I don’t support Wales, so I can say it, but it’s true, and he said, “Don’t compare. Don’t compare yourself to the other players in the team, compare yourself to how you were six months ago. Are you improving compared to yourself six months ago?” It’s the same as a speaker. Say, for instance you’re the, if you like, in a speaking event’s the sandwich, the filler between the star act at the beginning and the star act at the end, and you’re less experienced than they are, you’re less famous than they are and you’ve got the lower fee than they have and you’re speaking for longer as well, so you really are the filler. But you do not compare yourself to, for instance, a Jamil. Jamil’s been doing it a while. Apart from being very gifted and all the rest of it, he’s been doing it a while. He does, you’ll know better than me, a lot of gigs.

Maria Franzoni:

Yes.

Jack Milner:  

Every year. I mean, he could be in three or four countries over three days, sometimes more. That’s part of it, so what is the point of comparing yourself to that? So, number one, don’t compare. Number two, accept your nerves, yeah? So, one of the things when you go on stage as comedian, you’re never going to look as nervous as you feel, number one. But also accept what’s happening to you. So, when you get that feeling like, “Oh, my God, I’m up here and I’m not feeling my best, I bet they all think I’m an idiot.” Just breathe and go, “Okay, I’m nervous,” because the moment you start going … I’m posturing here, and I’m just realising this is a podcast and no-one can see me posturing, but, you know, once you start to say, “Okay I’m going to stand and look amazingly confident. Oh, that makes me look a bit like a fascist I better not do that.” And then you start going, “Okay, I’ll just try and look natural,” and you’re looking rather peculiar, and all the time you’re inside your head and you’re not connecting to the audience out there. So, accept.

And the third thing, this works brilliantly for me, is to visualise the audience, whatever they are, as a group of people who you’ve spoken to in the past who loved you. So that’s something like, for instance, so what I do is I used to go and do speaking events at Bucks Uni, so I used to go and talk to the students and I’d have a great time.  In all honesty, I didn’t prepare as much as should because it wasn’t as well paid as one would hope, but I loved it, actually loved it. Third year students, going in and having a chat with them, and it was great fun, we’d have loads of laughs.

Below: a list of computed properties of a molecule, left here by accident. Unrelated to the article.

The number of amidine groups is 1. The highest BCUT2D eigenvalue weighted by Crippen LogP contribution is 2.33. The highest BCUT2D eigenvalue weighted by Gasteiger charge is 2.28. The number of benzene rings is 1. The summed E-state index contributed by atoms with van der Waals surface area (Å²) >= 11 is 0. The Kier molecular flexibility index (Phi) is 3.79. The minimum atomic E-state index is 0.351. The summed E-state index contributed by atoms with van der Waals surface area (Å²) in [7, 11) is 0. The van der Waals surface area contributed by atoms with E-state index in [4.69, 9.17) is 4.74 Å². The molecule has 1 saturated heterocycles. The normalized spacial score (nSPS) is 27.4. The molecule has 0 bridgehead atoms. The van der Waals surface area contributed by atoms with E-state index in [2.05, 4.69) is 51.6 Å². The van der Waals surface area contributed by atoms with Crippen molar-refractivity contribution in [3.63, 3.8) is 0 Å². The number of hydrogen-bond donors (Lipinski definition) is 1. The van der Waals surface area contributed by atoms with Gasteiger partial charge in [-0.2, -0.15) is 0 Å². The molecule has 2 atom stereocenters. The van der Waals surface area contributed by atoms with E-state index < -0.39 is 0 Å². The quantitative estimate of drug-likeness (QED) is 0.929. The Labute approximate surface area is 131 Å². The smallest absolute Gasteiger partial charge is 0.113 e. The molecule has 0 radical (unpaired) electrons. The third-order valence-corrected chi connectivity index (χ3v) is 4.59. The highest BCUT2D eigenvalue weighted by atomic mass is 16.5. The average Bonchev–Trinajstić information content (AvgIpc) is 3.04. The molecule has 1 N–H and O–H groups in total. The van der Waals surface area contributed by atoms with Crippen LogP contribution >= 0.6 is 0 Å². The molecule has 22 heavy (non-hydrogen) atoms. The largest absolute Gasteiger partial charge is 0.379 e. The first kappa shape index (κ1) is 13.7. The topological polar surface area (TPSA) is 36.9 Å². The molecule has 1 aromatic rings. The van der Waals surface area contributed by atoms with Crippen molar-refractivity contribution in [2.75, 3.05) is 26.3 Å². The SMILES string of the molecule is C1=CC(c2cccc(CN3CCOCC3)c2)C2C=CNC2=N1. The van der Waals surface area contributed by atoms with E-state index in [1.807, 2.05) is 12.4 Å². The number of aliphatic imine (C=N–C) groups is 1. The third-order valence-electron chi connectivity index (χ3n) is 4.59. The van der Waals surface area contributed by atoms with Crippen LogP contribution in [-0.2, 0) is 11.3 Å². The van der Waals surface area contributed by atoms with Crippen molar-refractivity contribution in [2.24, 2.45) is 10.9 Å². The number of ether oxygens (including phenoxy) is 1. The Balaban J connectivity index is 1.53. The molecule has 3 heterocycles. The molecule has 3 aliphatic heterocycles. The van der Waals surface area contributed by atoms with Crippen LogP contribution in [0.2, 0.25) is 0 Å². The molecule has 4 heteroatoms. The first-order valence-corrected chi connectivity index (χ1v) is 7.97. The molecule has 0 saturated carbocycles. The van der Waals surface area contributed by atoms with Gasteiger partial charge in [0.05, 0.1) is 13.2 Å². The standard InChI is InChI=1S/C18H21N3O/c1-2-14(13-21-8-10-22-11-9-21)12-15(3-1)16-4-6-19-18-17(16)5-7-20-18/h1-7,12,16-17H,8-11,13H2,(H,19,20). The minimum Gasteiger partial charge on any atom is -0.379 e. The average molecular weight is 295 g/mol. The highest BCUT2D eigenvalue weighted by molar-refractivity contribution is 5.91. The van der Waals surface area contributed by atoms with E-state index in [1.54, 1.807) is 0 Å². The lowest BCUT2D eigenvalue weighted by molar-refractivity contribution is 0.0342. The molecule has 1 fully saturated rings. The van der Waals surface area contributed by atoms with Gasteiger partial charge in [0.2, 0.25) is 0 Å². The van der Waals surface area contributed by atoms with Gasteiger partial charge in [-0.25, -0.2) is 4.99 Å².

And so, if I’m to see a sea of suits out there and those little voices in my head go, “Oh, you’re a bit of imposter. Who are you to talk to these people about that?” And in my head, I go, “Okay, you’re a group of students at Bucks Uni. I am who I am, I can’t pull down a glitter ball of myself, and I can’t turn myself in Saint Jamil, and neither should I. I should be true to myself, who I am, do my thing, do it as well as I can. Do not apologise for who I am,” and then we have a really good time.

Maria Franzoni:  

That’s really good advice yet again, and, actually, to delve a little bit further into who you are, your wife bought you a book called Dull Men of Great Britain. Why?

Jack Milner: 

Why? I think there’s a little message there, isn’t there? There’s a little hint. Because I’m a cricket nut, yeah? Now that’s not particularly dull, because I mean, people listening who love cricket are listening to this. It’s I also collect Wisden Almanack.

Maria Franzoni: 

I have no idea what that is.

Jack Milner:      

Right, okay, I don’t have one here, but they are essentially, they’re called the cricketing bible, so they’re these little, funny, square yellow books. They’ve got about 1000 pages and they are just full of cricket score cards. Now, the modern ones, actually, have got lots of articles and things like that in them.  But they go back to 1863. They’re just sort of reports on cricket matches and stuff like that. Anyway, I’ve got about 120 from 1887 I think is my oldest and they are collector’s things, you collect them, and unlike a lot of collectors, I read them. I have two … This is why she bought Dull Men of Great Britain for me because I have two by my bed.

Maria Franzoni: 

That makes sense, that makes sense. So, finally, we’re coming to a close, so I think this is a really apt question at this point. Can you give us a couple of tips for a really good finish?

Jack Milner: 

All right, okay, good finish. Okay, so number one, a good finish is don’t finish with Q & A. Yeah, because you finish with Q & A, the last question might be, where’s the loo?

Maria Franzoni:  

I doubt it, but, yes, I know what you mean. It changes the dynamic.

Jack Milner:  

Yeah, or it might be that really crap question, you go, “Oh, thank you very much for that. I’m now running out of time and finishing with a bit of a bluh.” So then you stay in control of it. The second thing is, in stand-up, you used to say have either your best line or your second-best line for the end. Most speakers actually, they’ll work really hard with the beginning, because they want to grab their audience. Well, they don’t go, “Okay, I need to finish on a biggie,” and spend a lot of time … If you haven’t got one, spend a lot of time on that. The third thing is finish on a laugh, finish on a gag.

Maria Franzoni: 

Fantastic.

Jack Milner: 

Yeah, finish on a laugh, you know?

Maria Franzoni:

Okay. I haven’t got a gag, I’m just going to say thank you very much, Jack, for being my guest today.

Jack Milner:                          

Thank you. Bye bye.